São Félix do Xingu is a large municipality in the state of Pará, Brazil. Since 2001, it has had one of the highest rates of deforestation in the Amazon. Covering an area of 8.4 million hectares, with more than two million head of cattle and a little over 106,000 people, it easy to see what the main driver of deforestation is.
Other drivers of deforestation include fires (set to manage pastures combined with the strong dry season), land speculation, illegal logging, illegal roads, and mining.
The Central Xingu REDD+ Pilot Program is a project set up by The Nature Conservancy in an attempt to reduce deforestation in São Félix do Xingu.
TNC’s work in São Félix do Xingu is one of a series of case studies included in CIFOR’s Global Comparative Study on REDD+. CIFOR’s report about São Félix do Xingu is available here, and was written by Maria Fernanda Gebara.
REDD or “sustainable landscapes”?
TNC decided that it would only sell carbon credits from the project in a regulated market under the UNFCCC, “Because of the perceived risks of relying on voluntary carbon markets for financing,” Gebara writes.
In the absence of a REDD agreement at UN level, that meant no project income from carbon credits.
The project has received funding from the Vale Fund, Bank of America, the Amazon Fund, USAID, the Norwegian International Climate and Forest Initiative, the British Embassy, the Anne Ray Charitable Trust and the Moore Foundation.
But TNC no longer describes this as a REDD project. In a footnote, Gebara explains that,
The Sustainable Landscapes Pilot Program was formerly called the Central Xingu REDD+ Pilot Program. Due to local actors’ difficulties in understanding REDD+ and uncertainties regarding REDD+ at the international level, TNC decided to change the name.
Gebara explains why the letters “REDD” were dropped from TNC’s project:
According to TNC, the REDD+ nomenclature was misunderstood at the local level. For small farmers, the market-based connotation of REDD+ was of little interest; for large producers it seemed like an opportunity for profit; and for indigenous groups it tapped into anti-REDD+ sentiments. Because of these misunderstandings, TNC eliminated the term ‘REDD+’ from the name of the initiative even though actions to reduce deforestation remain at its core.
The law of unintended consequences
In 2008, the Brazilian government added São Félix do Xingu to its blacklist of municipalities with the highest rates of deforestation. That meant that farmers in São Félix do Xingu were blocked from accessing credit for cattle ranching and related activities.
To be removed from the blacklist, municipalities have to reduce deforestation and register 80% of private land under the government land registration, CAR (Cadastro Ambiental Rural).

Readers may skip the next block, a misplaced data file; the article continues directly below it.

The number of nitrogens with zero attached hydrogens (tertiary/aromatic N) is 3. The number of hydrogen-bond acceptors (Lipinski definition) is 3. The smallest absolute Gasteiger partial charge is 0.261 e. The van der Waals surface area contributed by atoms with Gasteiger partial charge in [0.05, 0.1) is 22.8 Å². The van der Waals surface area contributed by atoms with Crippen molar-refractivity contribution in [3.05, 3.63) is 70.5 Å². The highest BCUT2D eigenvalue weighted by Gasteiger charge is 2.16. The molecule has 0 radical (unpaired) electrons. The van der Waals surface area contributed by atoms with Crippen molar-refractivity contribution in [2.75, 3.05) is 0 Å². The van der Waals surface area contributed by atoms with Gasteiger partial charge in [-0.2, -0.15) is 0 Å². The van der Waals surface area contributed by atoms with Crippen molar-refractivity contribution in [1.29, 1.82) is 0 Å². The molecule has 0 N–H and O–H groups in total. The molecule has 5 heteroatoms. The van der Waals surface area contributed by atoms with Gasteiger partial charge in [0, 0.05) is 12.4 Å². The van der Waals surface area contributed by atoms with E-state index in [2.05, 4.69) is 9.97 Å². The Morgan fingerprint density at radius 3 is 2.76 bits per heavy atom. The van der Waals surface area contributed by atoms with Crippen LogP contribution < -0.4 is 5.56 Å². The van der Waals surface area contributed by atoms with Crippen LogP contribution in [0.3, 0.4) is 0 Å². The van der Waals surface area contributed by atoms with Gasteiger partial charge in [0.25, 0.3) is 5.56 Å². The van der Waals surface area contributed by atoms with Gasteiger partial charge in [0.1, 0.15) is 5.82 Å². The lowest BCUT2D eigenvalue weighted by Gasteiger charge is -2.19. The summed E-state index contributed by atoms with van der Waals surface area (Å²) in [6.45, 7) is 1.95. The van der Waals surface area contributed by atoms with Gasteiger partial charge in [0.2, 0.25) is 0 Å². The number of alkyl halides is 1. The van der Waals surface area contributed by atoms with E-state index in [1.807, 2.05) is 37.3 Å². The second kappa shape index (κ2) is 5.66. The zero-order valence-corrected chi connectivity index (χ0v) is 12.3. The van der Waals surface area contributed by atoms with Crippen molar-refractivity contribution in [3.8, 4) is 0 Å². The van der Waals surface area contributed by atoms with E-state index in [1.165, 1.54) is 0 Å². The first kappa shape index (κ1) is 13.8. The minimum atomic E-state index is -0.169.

Starting in 2009, TNC provided technical and financial support for CAR registration, with a US$19 million grant from the Amazon Fund and more funding from USAID and the Vale Fund. In terms of land registration, the project was successful, with more than 80% of private land holders gaining CAR registration.
But while deforestation in São Félix do Xingu as a whole has fallen, it has actually increased in the areas that have been registered.
With hindsight, the explanation is obvious. When São Félix do Xingu was removed from the blacklist, farmers could once again access government subsidies for agriculture and cattle ranching. They used the subsidies to clear more forest.
While many small farmers reduced deforestation because of the blacklisting, many told Gebara in 2013 they were getting nothing in return. In a post on CIFOR’s Forests News Blog, Gebara comments that,
“They were worried about what would happen. Some were already complaining they were at risk of starving because they didn’t grow enough food for that season, and others were already leaving for other municipalities where they could cut enough forest to graze their cattle or plant crops.”
[ . . . ]
“It is increasing social inequality. Because they are stopping cutting down trees — which is good, as smallholders are an important driver of deforestation in this municipality — but it’s bad in terms of social impact.”
TNC hasn’t given up. It is promoting improved pasture management and alternatives to cattle ranching, aimed at getting farmers to grow cocoa, for example. In June 2014, TNC and the Brazilian Biodiversity Fund (Funbio) launched the Terra Verde Fund. This is supposed to provide performance-based funding and up-front funding for measures aimed at reducing deforestation.
Reading TNC’s website about the project gives little evidence that TNC has learned much from its experience in São Félix do Xingu. “It’s possible for economic development and environmental protection to work hand-in-hand,” is typical of TNC’s rose-tinted reporting of its project in the municipality.
In January 2015, TNC and the World Bank’s Forest Carbon Partnership Facility produced a report looking at the lessons learned from jurisdictional REDD. One of the projects included in the report is TNC’s São Félix do Xingu project.
The report highlights some of the serious problems that REDD is facing. Not least of these is the idea that handing over money to governments that keep their forests standing is a non-starter:
Early conceptions of REDD+ as a means to compensate countries and pay actors their “opportunity costs” do not address the need to transform the development paradigm and may perpetuate dependencies on external financing.
But the section of the report looking at São Félix do Xingu makes no mention of local actors’ problems understanding REDD, or of the lack of interest from small farmers, or of Indigenous Peoples’ anti-REDD sentiments.